Dear Auntie Norah
You taught me Scrabble. You took me and my brother to Kimmeridge to look for fossils. You sent me numerous lighthearted and witty letters when I was at boarding school. I was a child and you were my auntie’s sister-in-law. I am grown up now, playing Scrabble and looking for fossils with my own children.
You called me a few years ago to tell me you had published a book called “Dear Mr Bigelow”. I immediately Googled both you and the book. You were omnipresent: in your mid-nineties, you were on YouTube with around 1200 hits; your book had been ‘Book of the Week’ on BBC’s Woman’s Hour and you were (not so) quietly hoping the BBC might make a TV series. Naturally, I ordered the hardback from Amazon and discovered that your fondness for prolific letter-writing pre-dated my boarding school days.
In January 1949 you started writing a series of letters to a gentleman by the name of Mr Bigelow, a wealthy American widower, who lived in Bellport, New York. You wrote over 700 ‘Saturday specials’ from your address in Bournemouth, until he died in 1961. After his death, you asked for the letters to be returned but you were told they had been mislaid when his home had been cleared. In the light of this information, you disposed of his letters to you – a clearout I know you regretted. Forty years later, through an extraordinary set of circumstances, your full set of letters came to light.
As you might imagine, I gobbled up your book. My Auntie Audrey and Uncle Frank (your brother, “Mac”) feature heavily, and even my mum, Wendy – “Audrey’s kid sister” – take their places in the scenes described through your letters. The people, the settings and the Bournemouth locations were all very familiar; I was given an insight and an account of all your daily lives from a couple of decades before I was born. Priceless.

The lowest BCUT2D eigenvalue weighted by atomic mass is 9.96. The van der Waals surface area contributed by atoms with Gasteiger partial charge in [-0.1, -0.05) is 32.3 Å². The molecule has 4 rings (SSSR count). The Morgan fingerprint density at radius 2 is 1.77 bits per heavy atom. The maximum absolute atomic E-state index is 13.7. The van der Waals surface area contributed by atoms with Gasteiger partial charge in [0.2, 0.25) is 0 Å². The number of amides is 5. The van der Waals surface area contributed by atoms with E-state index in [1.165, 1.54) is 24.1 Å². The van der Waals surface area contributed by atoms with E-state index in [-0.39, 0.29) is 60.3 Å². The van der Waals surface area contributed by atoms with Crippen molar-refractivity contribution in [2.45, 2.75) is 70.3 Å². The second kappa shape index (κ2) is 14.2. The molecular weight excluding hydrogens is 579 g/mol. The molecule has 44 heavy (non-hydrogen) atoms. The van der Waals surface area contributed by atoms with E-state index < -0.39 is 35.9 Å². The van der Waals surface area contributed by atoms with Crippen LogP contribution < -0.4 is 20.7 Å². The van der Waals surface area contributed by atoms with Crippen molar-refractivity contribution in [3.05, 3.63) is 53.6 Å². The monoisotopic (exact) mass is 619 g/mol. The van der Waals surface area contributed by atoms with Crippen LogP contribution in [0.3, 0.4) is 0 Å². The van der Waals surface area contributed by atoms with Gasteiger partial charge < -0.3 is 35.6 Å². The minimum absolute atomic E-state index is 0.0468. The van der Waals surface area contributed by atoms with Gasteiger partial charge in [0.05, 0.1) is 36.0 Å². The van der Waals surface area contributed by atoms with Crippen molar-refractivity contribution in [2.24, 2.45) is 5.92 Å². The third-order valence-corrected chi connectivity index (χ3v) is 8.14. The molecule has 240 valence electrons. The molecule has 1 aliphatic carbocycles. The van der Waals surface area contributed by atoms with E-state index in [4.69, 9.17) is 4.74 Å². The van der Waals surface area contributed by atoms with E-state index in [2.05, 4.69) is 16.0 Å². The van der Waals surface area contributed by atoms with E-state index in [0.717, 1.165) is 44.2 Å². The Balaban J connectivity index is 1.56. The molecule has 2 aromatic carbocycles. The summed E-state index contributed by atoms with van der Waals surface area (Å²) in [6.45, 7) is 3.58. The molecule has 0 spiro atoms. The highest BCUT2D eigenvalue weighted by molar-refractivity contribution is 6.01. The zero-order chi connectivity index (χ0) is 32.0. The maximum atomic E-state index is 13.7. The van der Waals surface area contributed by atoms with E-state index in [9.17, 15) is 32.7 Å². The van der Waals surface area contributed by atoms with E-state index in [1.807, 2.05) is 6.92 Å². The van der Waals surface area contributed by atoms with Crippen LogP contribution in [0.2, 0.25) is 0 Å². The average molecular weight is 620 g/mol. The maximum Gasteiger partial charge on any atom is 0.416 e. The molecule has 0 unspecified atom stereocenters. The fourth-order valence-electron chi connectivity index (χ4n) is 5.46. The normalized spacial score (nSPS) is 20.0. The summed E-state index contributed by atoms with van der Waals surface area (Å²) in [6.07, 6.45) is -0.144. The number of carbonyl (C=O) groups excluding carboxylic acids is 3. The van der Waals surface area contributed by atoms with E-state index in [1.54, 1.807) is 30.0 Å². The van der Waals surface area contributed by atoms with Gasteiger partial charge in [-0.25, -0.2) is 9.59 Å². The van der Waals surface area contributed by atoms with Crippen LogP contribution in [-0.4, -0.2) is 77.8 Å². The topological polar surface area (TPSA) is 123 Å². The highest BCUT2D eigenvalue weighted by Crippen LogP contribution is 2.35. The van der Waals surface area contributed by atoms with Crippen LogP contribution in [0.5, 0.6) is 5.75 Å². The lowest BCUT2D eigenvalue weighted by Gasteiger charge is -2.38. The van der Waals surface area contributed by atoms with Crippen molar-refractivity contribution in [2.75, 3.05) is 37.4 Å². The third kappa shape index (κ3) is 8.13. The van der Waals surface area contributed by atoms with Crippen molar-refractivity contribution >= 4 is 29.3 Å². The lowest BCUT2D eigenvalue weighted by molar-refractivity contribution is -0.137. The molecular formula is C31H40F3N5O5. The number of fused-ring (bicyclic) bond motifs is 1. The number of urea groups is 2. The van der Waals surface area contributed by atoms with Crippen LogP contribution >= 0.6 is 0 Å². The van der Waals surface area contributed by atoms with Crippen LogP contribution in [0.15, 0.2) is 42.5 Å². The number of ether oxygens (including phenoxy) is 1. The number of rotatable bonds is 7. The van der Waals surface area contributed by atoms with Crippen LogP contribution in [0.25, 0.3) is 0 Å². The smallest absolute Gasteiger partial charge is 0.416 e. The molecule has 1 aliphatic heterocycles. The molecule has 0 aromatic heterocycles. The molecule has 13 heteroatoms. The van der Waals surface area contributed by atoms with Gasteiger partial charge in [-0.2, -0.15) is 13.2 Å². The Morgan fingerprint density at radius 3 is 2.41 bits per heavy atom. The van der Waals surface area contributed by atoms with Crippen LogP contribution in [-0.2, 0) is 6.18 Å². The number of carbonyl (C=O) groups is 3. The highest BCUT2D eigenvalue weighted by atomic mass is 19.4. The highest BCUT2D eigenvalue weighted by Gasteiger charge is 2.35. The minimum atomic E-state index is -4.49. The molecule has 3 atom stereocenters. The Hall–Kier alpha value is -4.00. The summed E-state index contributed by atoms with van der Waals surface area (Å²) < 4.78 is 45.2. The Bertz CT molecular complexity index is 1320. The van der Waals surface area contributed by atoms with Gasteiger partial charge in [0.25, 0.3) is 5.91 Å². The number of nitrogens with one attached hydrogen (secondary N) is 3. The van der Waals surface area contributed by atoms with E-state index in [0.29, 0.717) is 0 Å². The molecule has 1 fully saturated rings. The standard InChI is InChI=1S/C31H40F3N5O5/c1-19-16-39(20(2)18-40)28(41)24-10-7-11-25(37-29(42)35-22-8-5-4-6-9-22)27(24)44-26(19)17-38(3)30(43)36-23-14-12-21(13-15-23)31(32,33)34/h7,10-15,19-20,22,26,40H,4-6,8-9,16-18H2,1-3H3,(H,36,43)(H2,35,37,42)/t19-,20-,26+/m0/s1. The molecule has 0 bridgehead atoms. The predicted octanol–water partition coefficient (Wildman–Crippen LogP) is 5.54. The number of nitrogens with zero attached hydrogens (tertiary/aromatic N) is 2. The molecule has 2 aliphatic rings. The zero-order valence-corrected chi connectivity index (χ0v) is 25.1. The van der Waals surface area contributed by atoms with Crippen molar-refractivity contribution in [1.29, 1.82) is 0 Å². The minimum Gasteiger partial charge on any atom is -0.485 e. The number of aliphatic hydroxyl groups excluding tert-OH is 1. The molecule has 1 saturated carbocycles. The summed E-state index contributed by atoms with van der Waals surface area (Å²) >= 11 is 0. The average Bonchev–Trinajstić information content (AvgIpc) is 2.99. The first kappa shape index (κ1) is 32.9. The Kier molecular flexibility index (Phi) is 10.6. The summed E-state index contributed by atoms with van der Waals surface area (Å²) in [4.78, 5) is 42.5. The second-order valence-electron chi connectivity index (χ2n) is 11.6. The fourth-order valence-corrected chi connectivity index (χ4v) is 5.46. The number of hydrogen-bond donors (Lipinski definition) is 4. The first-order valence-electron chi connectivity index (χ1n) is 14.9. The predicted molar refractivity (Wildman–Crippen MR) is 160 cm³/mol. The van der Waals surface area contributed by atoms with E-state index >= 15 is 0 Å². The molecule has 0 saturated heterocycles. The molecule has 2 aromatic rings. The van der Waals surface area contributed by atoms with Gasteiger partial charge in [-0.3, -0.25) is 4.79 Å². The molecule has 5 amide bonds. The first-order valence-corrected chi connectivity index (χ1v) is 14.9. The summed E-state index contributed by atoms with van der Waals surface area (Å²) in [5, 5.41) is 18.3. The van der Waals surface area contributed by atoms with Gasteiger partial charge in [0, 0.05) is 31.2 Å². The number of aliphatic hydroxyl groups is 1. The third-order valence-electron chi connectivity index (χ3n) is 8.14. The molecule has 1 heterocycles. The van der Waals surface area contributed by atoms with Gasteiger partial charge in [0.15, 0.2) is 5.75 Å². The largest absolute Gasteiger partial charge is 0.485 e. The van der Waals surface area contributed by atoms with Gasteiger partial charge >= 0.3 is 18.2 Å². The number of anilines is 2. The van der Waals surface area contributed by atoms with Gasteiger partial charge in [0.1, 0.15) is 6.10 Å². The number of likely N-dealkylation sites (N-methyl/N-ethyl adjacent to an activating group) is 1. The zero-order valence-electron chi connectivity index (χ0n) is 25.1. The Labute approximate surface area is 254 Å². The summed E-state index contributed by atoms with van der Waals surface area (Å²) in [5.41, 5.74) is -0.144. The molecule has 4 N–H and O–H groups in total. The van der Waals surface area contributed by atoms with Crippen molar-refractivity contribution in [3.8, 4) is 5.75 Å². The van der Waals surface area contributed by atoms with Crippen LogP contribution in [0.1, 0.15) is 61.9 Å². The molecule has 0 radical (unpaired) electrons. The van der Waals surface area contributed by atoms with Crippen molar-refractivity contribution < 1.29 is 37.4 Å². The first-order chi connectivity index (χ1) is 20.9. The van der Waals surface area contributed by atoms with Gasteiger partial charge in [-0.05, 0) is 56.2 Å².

When I finished the book, I visited you in Bournemouth and took you out to lunch. You were still living in the same modest, immaculate, upstairs flat where I had learned to play Scrabble as a child. The “front” door was to the right of the building and, immediately inside, there was what I always considered to be a very steep staircase.
You wore a striking red hat set at a jaunty angle, donned a very fetching coat and negotiated your way down the stairs with what has to have been 70 years’ worth of practice under your belt. The Bournemouth one-way system has changed a bit since you used to drive me around as a child, but you had the “inside track” on which lanes to use, where to go and even where to park. We had a wonderful lunch, talking about family, your health, Mr Bigelow, your hopes that the book might be serialised – and who might get to play your part. Julie Walters? What a glorious thought!
You gave me a few original letters to Mr Bigelow which were not featured in the book. One of them is dated June 17th, 1952. It opens with “Did you ever read that rather charming, naive little book, “Daddy Long-Legs”?” The letter goes on to regale stories of what had happened to you that week. It was written in your familiar, inimitable style and with the usual charm.
It strikes me, Auntie Norah, aka Frances Norah Woodsford, that you were ahead of your time. As well as Mr Bigelow, you corresponded with over eighty people, using enticing and rich opening lines to reel the reader in. Once on the hook, you took them with you on a journey to a destination of your choice, enriching their leisure time with your weekly anecdotes and amusing – and sometimes mischievous – views on life. These are the qualities of a very skilful and entertaining blogger; I can only hope that, with your recent passing at the very respectable age of 99, this blog post does you justice.
Thank you for teaching me about Scrabble “triple word scores”and for showing me how to “balance my rack”; thanks for all those letters to an eleven-year old girl in boarding school; thanks, also, for sharing your letters to Mr Bigelow with the world-at-large (and me!) through your delightful book.
Goodbye. Sweet dreams. If Julie Walters plays your part, I will let you know…
Latest posts by Lindsay McLoughlin (see all)
- Writer meets… Performance Coach - Thursday 14 May 2015
- Writer meets… Positive Psychologist - Thursday 18 December 2014
- Which social media platform is best for your business? - Wednesday 17 September 2014
- Radio marketing: advanced marketing strategy - Saturday 30 August 2014